Broodies In Blizzards?!

Discussion in 'Managing Your Flock' started by VyInRI, Jan 28, 2015.

  1. VyInRI

    VyInRI Out Of The Brooder

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    Aug 19, 2014
    So, this is fun. One of my Silkie girls is broody. After losing a hen to broody stress, we decided it would be best to handle Banjo's broodiness differently. We've been locking the girls out of the coop during the daylight (they have food and water in their predator-proof run), and Banjo has been doing her chicken thing. She gets mad every once in a while that she can't get to her nest, but for the most part, she runs around and eats and poops everywhere, which is great.

    However, we got blasted by the blizzard this week, and the girls stayed in the coop yesterday - by my choice. We just opened up the coop door, but today they seem to be perfectly content staying inside too. Is this a big deal for broody Banjo? I hate to force them outside since it is colder than usual. I figured I'd leave them the option today and hopefully the weather will rise back up to the 30s and we can start kicking them out again.

    I know it's not great for her to sit inside all day, but she does have food and water within a couple of steps, and she is still dropping those big, nasty broody poops. Is it really so bad to give her the option to go outside for one more day? It looks like tomorrow should be back in the 30s, but we do have some cold temperatures coming up, so I hate to lock them out into the cold, but I also don't want Banjo to stop eating and drinking because she's too busy sitting on invisible eggs.

    Our run IS covered with a clear tarp, so the wind is mostly blocked, except for one back side under the coop, which we forgot about (so there is SOME snow back behind the coop base legs), but it's pretty darn calm in there.

    Thoughts?
     
    Last edited: Jan 28, 2015
  2. sumi

    sumi Égalité Staff Member

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    If you're not going to let your broody hatch eggs for you, it will be kinder to break her as soon as possible. The method that worked best for me was putting the hen in a wire cage for a few days with only food and water (no nesting materials), but removing and keeping her from the nest could work too, unless she's really stubborn. If the weather permits I would put her in the run with the rest of the flock and see if she snaps out of it, weather not permitting, I'd put her in a cage in the coop.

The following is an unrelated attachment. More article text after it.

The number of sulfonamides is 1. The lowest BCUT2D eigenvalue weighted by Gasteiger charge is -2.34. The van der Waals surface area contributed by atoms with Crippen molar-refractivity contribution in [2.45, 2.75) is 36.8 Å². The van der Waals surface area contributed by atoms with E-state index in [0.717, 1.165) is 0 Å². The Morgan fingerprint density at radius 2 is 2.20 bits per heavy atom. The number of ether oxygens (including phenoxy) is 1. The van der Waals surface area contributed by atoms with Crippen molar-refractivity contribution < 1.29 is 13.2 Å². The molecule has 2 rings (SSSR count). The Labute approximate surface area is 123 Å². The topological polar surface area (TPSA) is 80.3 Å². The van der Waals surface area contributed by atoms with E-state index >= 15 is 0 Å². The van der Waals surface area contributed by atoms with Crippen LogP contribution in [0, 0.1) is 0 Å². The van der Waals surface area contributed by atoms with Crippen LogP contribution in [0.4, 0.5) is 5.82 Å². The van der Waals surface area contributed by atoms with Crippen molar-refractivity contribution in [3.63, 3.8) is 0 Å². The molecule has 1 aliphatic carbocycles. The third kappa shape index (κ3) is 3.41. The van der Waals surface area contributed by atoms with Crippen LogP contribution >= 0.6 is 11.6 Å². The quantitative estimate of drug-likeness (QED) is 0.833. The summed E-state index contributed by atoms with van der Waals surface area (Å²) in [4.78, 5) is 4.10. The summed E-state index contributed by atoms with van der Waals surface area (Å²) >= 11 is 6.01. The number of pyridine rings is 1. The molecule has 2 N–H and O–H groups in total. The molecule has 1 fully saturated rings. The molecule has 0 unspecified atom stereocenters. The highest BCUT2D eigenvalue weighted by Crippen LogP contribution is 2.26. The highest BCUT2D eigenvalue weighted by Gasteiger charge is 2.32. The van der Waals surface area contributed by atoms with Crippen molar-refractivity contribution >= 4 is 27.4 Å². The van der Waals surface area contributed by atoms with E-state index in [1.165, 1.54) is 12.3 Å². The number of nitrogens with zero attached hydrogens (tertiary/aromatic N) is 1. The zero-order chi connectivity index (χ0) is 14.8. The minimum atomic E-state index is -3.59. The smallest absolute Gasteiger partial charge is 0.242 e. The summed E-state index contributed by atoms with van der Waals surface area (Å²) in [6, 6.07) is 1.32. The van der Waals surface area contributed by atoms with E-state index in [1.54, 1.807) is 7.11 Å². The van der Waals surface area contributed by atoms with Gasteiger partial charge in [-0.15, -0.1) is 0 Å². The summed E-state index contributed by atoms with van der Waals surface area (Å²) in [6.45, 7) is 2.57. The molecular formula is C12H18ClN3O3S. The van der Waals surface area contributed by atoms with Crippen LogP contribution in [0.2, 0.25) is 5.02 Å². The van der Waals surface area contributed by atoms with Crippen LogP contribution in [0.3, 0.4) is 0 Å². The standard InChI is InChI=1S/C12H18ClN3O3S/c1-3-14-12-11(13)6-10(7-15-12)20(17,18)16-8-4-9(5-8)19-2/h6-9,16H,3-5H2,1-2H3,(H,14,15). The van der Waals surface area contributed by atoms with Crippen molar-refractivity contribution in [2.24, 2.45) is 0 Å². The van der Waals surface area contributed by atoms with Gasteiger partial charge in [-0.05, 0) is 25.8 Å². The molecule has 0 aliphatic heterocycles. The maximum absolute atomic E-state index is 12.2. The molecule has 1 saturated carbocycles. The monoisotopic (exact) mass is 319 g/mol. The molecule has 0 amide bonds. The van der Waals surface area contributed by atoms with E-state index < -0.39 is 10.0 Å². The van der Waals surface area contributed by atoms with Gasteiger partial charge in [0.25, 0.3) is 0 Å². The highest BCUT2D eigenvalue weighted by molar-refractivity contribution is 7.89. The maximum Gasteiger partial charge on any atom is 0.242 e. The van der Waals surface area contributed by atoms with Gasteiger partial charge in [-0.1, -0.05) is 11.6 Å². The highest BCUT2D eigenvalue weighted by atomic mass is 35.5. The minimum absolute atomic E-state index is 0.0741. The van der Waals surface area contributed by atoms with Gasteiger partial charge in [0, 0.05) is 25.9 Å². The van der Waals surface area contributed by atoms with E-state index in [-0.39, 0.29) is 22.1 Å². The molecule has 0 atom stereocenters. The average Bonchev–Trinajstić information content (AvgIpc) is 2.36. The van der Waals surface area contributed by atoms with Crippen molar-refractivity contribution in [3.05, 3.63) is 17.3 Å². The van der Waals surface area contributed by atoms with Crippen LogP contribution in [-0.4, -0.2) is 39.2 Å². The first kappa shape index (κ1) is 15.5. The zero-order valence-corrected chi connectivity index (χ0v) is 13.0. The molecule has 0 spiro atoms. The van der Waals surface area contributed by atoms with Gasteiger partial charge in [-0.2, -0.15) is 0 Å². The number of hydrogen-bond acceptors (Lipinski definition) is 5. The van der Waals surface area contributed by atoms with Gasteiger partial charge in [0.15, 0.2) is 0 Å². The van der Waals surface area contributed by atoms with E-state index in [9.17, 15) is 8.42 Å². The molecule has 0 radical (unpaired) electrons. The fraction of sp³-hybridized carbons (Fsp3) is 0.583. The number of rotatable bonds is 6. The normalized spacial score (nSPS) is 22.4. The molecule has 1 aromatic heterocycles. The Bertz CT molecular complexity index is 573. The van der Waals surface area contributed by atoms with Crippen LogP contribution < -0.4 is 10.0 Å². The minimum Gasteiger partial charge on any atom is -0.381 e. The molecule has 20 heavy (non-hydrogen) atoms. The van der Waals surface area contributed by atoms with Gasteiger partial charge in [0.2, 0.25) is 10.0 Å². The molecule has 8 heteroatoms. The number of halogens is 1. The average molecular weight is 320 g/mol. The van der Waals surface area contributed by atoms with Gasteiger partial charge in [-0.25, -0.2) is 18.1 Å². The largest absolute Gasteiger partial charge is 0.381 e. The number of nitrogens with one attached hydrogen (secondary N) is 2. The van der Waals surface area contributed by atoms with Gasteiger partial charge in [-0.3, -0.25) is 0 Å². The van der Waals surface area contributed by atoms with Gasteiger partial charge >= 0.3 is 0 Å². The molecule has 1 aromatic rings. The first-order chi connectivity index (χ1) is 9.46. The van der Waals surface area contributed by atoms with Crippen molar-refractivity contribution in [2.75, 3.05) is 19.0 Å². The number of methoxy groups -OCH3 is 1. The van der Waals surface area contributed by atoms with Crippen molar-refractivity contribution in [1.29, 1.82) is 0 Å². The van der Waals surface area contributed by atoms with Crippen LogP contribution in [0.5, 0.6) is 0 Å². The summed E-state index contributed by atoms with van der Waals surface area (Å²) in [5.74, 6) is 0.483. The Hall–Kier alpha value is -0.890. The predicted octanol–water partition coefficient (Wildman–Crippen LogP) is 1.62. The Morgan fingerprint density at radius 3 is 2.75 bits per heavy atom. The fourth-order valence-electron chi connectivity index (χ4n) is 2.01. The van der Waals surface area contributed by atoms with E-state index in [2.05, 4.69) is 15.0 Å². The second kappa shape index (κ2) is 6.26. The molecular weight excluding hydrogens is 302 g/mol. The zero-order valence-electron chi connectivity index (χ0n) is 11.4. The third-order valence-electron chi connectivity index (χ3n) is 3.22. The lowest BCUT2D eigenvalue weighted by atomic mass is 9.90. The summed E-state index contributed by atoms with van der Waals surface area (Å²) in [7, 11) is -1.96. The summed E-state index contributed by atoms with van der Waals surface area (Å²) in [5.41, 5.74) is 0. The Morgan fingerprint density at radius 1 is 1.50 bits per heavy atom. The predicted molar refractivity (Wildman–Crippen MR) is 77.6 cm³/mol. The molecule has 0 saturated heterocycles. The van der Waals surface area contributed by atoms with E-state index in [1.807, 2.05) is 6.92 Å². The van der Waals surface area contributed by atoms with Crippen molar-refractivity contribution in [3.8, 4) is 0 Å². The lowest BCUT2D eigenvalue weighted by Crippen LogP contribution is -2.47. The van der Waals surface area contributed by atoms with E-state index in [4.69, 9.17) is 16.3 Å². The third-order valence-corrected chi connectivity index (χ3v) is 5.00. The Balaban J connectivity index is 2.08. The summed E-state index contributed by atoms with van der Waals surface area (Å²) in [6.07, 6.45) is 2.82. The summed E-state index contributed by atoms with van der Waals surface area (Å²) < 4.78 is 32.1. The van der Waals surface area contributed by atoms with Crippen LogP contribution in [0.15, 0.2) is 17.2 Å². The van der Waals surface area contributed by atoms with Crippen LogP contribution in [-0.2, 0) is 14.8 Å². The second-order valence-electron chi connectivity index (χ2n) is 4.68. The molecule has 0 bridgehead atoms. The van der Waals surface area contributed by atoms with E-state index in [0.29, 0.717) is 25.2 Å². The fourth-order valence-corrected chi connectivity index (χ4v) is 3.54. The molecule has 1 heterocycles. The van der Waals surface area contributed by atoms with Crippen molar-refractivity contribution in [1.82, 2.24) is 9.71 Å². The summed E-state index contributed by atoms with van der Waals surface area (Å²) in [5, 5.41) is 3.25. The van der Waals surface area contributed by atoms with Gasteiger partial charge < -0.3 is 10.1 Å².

Broodies have the worst timing, don't they?
     
  3. VyInRI

    VyInRI Out Of The Brooder

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    Aug 19, 2014
    They do! That was how we handled the last girl's broodiness, and she set to death. This one is funny because I usually move her to the doorway of the coop so I can take her flock mate's egg from her, and she typically gets up on her own within the minute and heads outside to play - and she exhibits normal behavior once she's unable to get back into the coop. Yesterday, after I shoveled out from the snow, I went to check on her, and one of her flock mates decided to go out in the run after all, but she had laid an egg first - and Banjo (the broody) hadn't gotten up on to sit on it. So she did end up going outside.

    Anyway, after losing my alpha hen to broody stress from being removed from her flock and put in a wire cage, I just can't take that route again. At least this way I know she's "being a chicken" during the day, and she's not just sitting and stewing.
     
  4. theoldchick

    theoldchick The Chicken Whisperer

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    Honestly, a broody Silkie in the winter is a perfect excuse to bring her in the house and make her a house chicken. That way you can watch her and make sure she is truly broody and not incubating a disease.

    At least that is what I tell my husband.
     
  5. sumi

    sumi Égalité Staff Member

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    I think I love theoldchick's advice [​IMG]

    So sorry to hear about your loss! I have thankfully (touch wood) not had any problems with my broody hens and half my hens are walking, clucking, incubators. I have two at the moment that wants nothing to do but raise chicks, over and over and over…

    It sounds a bit like your hen is undecided/uncommitted to sitting? That would make it easier to change her mind.
     

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